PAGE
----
Dynasty rankings are in constant flux and staying informed is the key to making roster decisions for your fantasy football team. The Dynasty Watch series highlights some key takeaways from each week’s games.
Sure, he’s the hotness right now, but Tyler Boyd didn’t immediately break out as a rookie. Playing behind A.J. Green and Brandon LaFell, Boyd’s 2016 season was solid but unspectacular. He followed that up with a 2017 season where he missed a few games with an injured hamstring, was a healthy scratch for a few games, and seldom targeted in the games he did play.
He’s paying off in a big way now for those that kept the faith, but it would be hard to blame owners in shallow leagues for dropping him during the worst parts of his 2017 season. With first-rounder John Ross in the fold, an anemic offense, and a sharp decrease in playing time, things looked bleak for Boyd’s future. He was on waivers in many leagues to start the year, or could’ve been had for nothing in a trade.
Boyd was a phenomenal wide receiver prospect, so it shouldn’t be a huge surprise he’s having success. Like Boyd, there are other some other WRs from the past couple classes that have seen their stock drop precipitously since they were drafted. Do any of them have a chance to break out in the second half of 2019, or perhaps turn the corner in 2019, and be the next Boyd?
How bad was Zay Jones last year? He had the least efficient season for a rookie WR with at least 50 targets since the turn of the century. He wasn’t just bad, he was historically bad.
|Odell Beckham Jr.||2014||12||130||91||1305||12||297||0.57|
So far this season, Jones still has negative efficiency, but it’s already a large improvement on where he was last year. It’s tough to even say if the negative efficiency this season is Jones’ fault though, as he might be playing for one of the worst passing teams of the modern era. Bills quarterbacks are on pace for 6 TD passes and 26 interceptions. The combination of Josh Allen, Nathan Peterman, and Derek Anderson have thus far combined for -0.21 fantasy points over expectation per pass attempt, the lowest number since the year 2000.1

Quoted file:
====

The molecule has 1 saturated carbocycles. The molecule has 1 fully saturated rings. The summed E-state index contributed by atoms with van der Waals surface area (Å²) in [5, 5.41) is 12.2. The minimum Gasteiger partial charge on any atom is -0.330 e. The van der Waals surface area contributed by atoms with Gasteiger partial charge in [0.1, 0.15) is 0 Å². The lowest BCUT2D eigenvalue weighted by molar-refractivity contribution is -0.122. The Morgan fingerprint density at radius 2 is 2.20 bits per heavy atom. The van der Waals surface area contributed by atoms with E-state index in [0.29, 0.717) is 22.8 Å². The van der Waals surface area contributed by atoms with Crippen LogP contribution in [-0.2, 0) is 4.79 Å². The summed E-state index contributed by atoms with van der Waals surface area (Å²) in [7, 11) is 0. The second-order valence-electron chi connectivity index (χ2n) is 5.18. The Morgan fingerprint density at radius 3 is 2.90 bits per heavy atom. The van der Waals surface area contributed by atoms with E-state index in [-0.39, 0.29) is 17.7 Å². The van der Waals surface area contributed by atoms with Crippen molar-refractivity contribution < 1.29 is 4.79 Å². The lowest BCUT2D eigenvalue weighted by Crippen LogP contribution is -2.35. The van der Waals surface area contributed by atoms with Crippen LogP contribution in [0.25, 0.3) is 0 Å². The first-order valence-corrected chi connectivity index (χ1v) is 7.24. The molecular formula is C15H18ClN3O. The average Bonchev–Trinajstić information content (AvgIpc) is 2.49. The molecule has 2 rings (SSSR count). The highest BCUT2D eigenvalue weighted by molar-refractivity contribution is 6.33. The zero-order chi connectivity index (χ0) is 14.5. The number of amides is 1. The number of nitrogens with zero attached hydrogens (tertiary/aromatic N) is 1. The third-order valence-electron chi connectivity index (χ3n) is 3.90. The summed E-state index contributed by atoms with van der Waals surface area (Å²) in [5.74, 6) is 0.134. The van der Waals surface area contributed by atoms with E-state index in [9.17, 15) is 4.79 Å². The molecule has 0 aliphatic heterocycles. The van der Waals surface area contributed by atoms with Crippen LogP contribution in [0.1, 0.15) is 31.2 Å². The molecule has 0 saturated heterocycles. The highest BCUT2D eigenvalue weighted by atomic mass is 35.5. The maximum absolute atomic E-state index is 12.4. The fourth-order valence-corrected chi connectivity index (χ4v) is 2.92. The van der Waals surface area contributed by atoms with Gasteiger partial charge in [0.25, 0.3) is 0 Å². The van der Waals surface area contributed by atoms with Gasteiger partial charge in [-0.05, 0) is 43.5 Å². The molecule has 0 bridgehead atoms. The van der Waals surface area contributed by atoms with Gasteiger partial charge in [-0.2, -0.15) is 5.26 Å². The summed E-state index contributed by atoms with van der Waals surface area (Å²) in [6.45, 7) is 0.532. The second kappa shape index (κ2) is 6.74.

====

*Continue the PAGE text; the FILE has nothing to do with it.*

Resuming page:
The crazy part is, Jones’ -0.24 reFPOEPA is actually significantly better than the other primary targets on his team, Kelvin Benjamin(-0.48) and Charles Clay(-0.50). If Jones were starting to breakout, would we even notice? We can look take more detailed look at the Bills passing game in the Weekly Stat Explorer.
As a prospect, Jones failed to come out early, but that’s not uncommon for WRs from small schools who often need to play all four years to improve their draft slot. His combination of massive final year production and relative youth were still good enough to rank him fourth in the 2017 Phenom Index, and his production profile suggested at least a moderate chance of NFL success. Coupled with his high draft slot as the 37th overall pick, it’s fair to say that Jones has a strong prospect pedigree.
A torn labrum that he played through last season may be partially to blame for Jones’ rookie woes, and his QBs this year are just as large of an obstacle to his success.
On the other hand, Blair Andrews points out that poor rookie efficiency is definitely a huge red flag, but that’s also why Jones is available on the waiver wire in a lot of leagues right now.
The Bills offensive outlook is bleak, with Josh Allen appearing to have been overdrafted2 and an uninspiring offensive game plan and weapons around him. Things change fast in the NFL though, and the 2019 Bills will have a hard time being as bad as the 2018 version. Jones has quietly been making the best of a bad situation this year, and he should be back on your watch list after his disastrous first year likely had many owners write him off entirely.
Rashard Higgins is just coming back from a sprained MCL that had him miss the past three games. With rookie Antonio Callaway struggling to convert his massive opportunity into production, and now questionable to play on Sunday, Higgins could be stepping into a major role in the offense.